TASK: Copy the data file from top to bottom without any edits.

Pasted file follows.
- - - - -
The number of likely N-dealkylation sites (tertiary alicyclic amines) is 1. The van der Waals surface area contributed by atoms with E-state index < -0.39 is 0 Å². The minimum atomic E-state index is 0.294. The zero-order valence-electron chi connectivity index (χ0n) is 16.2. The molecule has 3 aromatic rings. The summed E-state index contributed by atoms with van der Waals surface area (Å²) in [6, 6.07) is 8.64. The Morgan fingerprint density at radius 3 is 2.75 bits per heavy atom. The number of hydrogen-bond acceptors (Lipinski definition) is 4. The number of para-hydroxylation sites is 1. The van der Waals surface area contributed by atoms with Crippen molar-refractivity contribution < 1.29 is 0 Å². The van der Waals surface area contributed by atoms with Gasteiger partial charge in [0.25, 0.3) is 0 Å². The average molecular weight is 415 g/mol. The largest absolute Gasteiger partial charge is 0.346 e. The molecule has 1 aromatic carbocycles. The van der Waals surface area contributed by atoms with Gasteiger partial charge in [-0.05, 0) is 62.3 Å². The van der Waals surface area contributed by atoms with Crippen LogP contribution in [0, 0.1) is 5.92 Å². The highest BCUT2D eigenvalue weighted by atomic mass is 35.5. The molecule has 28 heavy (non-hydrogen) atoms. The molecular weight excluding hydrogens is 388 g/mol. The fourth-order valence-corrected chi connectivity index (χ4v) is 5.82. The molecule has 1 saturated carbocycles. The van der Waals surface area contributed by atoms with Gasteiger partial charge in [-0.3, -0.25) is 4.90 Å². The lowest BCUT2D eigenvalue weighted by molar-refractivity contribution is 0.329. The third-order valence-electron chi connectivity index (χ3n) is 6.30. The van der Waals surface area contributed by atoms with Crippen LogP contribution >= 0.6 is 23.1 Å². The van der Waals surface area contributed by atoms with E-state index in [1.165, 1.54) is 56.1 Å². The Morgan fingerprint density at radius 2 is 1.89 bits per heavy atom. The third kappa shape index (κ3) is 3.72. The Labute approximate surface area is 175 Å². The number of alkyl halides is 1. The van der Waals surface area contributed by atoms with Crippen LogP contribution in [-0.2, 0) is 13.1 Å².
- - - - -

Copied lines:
The number of likely N-dealkylation sites (tertiary alicyclic amines) is 1. The van der Waals surface area contributed by atoms with E-state index < -0.39 is 0 Å². The minimum atomic E-state index is 0.294. The zero-order valence-electron chi connectivity index (χ0n) is 16.2. The molecule has 3 aromatic rings. The summed E-state index contributed by atoms with van der Waals surface area (Å²) in [6, 6.07) is 8.64. The Morgan fingerprint density at radius 3 is 2.75 bits per heavy atom. The number of hydrogen-bond acceptors (Lipinski definition) is 4. The number of para-hydroxylation sites is 1. The van der Waals surface area contributed by atoms with Crippen molar-refractivity contribution < 1.29 is 0 Å². The van der Waals surface area contributed by atoms with Gasteiger partial charge in [0.25, 0.3) is 0 Å². The average molecular weight is 415 g/mol. The largest absolute Gasteiger partial charge is 0.346 e. The molecule has 1 aromatic carbocycles. The van der Waals surface area contributed by atoms with Gasteiger partial charge in [-0.05, 0) is 62.3 Å². The van der Waals surface area contributed by atoms with Crippen LogP contribution in [0, 0.1) is 5.92 Å². The highest BCUT2D eigenvalue weighted by atomic mass is 35.5. The molecule has 28 heavy (non-hydrogen) atoms. The molecular weight excluding hydrogens is 388 g/mol. The fourth-order valence-corrected chi connectivity index (χ4v) is 5.82. The molecule has 1 saturated carbocycles. The van der Waals surface area contributed by atoms with Gasteiger partial charge in [-0.3, -0.25) is 4.90 Å². The lowest BCUT2D eigenvalue weighted by molar-refractivity contribution is 0.329. The third-order valence-electron chi connectivity index (χ3n) is 6.30. The van der Waals surface area contributed by atoms with Crippen LogP contribution >= 0.6 is 23.1 Å². The van der Waals surface area contributed by atoms with E-state index in [1.165, 1.54) is 56.1 Å². The Morgan fingerprint density at radius 2 is 1.89 bits per heavy atom. The third kappa shape index (κ3) is 3.72. The Labute approximate surface area is 175 Å². The number of alkyl halides is 1. The van der Waals surface area contributed by atoms with Crippen LogP contribution in [-0.2, 0) is 13.1 Å².